With the development and perfection of genetic testing, every chromosome
in the human body can be tested for faults and defects. This testing
can and does take place while the fetus is in-utero, so what is stopping
couples from aborting a fetus because chromosomal testing reveals an

New Test for Trisomy 21 Less Invasive

The age at which women are choosing to start a family is getting older and older. With increased age comes a greater risk of Down Syndrome (Trisomy 21) at birth.

Down Syndrome Risk Calculator

This Down syndrome calculator will project the statistical risk of a baby having Down Syndrome (DS) based on the mother's age.

Down Syndrome - Ultrasound Sonogram Markers

There are several ultrasound markers for Down syndrome which can be seen on sonogram during pregnancy and which can possibly indicate an increased risk for the fetus having Down syndrome.

The Quad Screen Test

The quad marker screen is a blood test done between 15 and 20 weeks (usually closer to 15 weeks), that will help to recognize the risk of the fetus having certain birth defects.

First Trimester Screen Test - Nuchal Translucency

The first trimester screening tests is also known as nuchal translucency screening, or NT, is a prenatal test that involves ultrasound and a blood test that can help determine the likelihood of having Down’s Syndrome or some other chromosome abnormality.

Down Syndrome Risk Calculator -

Our Down syndrome risk calculator will calculate your risk of Down syndrome based on your age and established published scientific information.

Ultrasound Examination And Nuchal Screen For Down Syndrome Risk

Around 11-12 weeks many doctors perform a transvaginal sonogram to measure the fetal neck (nuchal translucency) to assess the risk of Down syndrome.

Bright Spot Echogenic Focus In The Fetal Heart And Down Syndrome Risk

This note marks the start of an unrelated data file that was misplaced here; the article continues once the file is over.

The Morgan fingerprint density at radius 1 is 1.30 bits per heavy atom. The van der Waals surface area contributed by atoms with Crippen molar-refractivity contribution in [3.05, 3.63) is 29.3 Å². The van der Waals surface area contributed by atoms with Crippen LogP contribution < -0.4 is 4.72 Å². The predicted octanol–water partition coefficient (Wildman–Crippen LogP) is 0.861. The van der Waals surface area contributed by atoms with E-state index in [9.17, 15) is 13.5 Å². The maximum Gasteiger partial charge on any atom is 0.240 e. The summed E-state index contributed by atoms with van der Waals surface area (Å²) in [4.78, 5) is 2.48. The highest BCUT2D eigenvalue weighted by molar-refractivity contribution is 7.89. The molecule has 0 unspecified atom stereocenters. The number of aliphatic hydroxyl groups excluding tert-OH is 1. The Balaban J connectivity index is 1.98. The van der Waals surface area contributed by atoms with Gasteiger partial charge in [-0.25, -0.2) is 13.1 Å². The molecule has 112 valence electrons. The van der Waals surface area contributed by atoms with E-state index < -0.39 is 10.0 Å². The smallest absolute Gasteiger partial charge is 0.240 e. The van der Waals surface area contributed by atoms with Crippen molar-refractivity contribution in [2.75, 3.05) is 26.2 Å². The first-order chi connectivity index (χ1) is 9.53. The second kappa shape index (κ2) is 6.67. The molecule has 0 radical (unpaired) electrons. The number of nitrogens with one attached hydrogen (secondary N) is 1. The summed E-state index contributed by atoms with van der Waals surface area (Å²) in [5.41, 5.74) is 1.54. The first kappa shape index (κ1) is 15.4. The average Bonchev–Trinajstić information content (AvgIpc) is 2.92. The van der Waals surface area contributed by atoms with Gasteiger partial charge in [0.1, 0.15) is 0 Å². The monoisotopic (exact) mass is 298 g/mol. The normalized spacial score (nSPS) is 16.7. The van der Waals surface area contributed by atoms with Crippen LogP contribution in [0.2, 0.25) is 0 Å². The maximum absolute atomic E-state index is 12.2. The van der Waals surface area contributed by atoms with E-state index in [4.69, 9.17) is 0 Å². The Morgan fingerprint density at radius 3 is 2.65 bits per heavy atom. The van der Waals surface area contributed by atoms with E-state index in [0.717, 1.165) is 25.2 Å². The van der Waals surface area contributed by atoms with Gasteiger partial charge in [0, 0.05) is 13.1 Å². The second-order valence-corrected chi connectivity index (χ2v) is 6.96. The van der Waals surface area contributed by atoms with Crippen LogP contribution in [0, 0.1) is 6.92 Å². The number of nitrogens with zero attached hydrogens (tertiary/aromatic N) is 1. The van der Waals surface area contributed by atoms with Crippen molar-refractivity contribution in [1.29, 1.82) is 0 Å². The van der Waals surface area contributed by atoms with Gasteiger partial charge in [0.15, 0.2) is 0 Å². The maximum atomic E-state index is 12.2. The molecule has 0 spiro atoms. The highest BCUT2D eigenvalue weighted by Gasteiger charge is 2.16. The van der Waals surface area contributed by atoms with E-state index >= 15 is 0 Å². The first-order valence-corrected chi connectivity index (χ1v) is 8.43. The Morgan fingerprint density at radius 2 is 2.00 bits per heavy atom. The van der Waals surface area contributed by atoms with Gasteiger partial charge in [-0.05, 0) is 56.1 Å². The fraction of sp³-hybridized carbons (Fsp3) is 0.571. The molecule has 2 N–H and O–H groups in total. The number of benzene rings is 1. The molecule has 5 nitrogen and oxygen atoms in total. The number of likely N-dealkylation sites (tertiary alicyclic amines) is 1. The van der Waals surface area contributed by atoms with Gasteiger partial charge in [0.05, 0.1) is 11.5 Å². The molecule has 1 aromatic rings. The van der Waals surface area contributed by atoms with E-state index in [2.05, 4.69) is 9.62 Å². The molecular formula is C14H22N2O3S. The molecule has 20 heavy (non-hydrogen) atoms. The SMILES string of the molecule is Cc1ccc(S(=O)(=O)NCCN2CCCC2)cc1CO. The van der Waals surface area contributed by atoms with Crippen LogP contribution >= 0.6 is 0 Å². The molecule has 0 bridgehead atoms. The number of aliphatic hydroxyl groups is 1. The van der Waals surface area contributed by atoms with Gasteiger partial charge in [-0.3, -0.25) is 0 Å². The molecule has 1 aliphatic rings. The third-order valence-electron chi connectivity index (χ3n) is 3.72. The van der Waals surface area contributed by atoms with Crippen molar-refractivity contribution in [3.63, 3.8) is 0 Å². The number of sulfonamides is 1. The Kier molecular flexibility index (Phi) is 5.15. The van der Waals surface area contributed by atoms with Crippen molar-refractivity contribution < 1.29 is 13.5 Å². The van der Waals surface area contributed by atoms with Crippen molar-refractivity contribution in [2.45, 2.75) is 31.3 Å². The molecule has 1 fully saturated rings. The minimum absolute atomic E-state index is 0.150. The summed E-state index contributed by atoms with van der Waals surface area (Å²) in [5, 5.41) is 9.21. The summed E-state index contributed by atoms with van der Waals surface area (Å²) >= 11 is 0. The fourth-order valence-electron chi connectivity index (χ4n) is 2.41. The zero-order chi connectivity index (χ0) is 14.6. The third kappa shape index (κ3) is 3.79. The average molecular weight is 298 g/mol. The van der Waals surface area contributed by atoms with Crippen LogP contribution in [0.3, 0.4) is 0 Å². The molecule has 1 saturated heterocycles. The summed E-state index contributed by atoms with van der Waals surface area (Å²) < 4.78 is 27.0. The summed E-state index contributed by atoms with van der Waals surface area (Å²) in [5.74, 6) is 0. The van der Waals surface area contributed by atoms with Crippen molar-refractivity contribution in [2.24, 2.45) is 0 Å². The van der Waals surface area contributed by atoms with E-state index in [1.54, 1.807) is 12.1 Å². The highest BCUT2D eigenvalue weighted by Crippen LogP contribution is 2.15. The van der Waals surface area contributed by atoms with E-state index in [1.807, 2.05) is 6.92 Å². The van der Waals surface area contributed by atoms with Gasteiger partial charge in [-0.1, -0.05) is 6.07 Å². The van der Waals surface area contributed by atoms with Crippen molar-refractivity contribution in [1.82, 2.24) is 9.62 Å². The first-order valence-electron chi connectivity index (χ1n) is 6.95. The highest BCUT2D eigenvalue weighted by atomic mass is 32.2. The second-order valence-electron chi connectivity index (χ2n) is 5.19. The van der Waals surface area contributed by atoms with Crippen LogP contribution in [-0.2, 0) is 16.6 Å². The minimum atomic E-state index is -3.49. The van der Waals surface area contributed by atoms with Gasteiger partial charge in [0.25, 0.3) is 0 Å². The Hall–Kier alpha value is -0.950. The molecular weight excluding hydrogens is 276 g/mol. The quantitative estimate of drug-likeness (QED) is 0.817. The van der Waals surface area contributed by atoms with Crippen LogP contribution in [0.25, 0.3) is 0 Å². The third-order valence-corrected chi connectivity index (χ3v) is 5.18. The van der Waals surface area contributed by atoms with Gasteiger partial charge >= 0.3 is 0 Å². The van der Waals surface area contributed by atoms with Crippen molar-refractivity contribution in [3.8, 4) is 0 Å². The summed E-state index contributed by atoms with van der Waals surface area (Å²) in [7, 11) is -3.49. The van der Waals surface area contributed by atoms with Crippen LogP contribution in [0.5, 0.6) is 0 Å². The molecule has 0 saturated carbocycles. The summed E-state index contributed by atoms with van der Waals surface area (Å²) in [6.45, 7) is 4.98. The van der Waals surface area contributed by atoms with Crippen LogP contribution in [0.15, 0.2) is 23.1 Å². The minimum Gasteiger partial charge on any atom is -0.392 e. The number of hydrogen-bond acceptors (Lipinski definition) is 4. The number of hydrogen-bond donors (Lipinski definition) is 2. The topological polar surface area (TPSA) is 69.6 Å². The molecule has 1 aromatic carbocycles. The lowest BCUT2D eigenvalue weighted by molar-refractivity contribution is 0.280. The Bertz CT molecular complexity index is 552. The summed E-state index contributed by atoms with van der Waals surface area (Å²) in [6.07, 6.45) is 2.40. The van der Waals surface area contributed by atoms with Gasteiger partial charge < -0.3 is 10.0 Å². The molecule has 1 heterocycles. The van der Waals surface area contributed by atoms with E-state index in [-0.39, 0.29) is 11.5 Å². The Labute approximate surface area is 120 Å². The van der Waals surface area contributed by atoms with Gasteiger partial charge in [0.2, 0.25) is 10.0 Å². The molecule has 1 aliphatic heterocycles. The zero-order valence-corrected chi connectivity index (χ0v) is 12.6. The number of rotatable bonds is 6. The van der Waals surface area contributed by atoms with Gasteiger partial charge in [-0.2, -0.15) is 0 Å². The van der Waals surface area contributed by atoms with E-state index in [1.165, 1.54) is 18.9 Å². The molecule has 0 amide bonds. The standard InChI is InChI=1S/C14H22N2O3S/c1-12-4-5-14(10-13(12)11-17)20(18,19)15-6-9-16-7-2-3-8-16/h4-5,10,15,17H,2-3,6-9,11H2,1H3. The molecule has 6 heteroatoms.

Occasionally a so-called 'echogenci focus' or bright spot is seen in the heart of the fetus. There is an agreement that the foci are not an indication of abnormal cardiac anatomy, but it has been suggested that these foci may be an indicator of an increased risk of Down syndrome in the fetus.

Pyelectasis of the Fetus in Pregnancy

A pyelectasis is a dilatation of part of the kidney. At 21 weeks, the renal pelvis can often not be seen separately from the kidney.

Recurrence Risk of Trisomy 9

Most miscarriages are associated with chromosome anomalies, and trisomy 9 (three No. 9 chromosomes) is among the most frequent anomaly found in miscarriages (about 7-8% of miscarriages), and only trisomy 16 (about 16% of miscarriages) is more frequent.

Down Syndrome Ultrasound Markers

Over the last decade, new technology has improved the methods of detection of fetal abnormalities, including Down syndrome. Many but not all fetuses with Down syndrome have one or more so called 'markers' on ultrasound.

Recurrence Odds - Down Syndrome

What is the risk of having another Down Syndrome baby?

Odds - Down Syndrome

What are my odds of delivering a Down syndrome baby?

Down Syndrome Screening

You can screen for Down syndrome by ultrasound as early as 11-12 weeks.
Screening is done with an ultrasound (sonogram) examination and two
blood tests, and it can detect up to 90% of Down syndrome fetuses.

Fetal Nuchal Thickness

NT or nuchal tranlucency is measured around 11-13 weeks of the pregnancy to assess the fetus for risk for Down syndrome and other anomalies.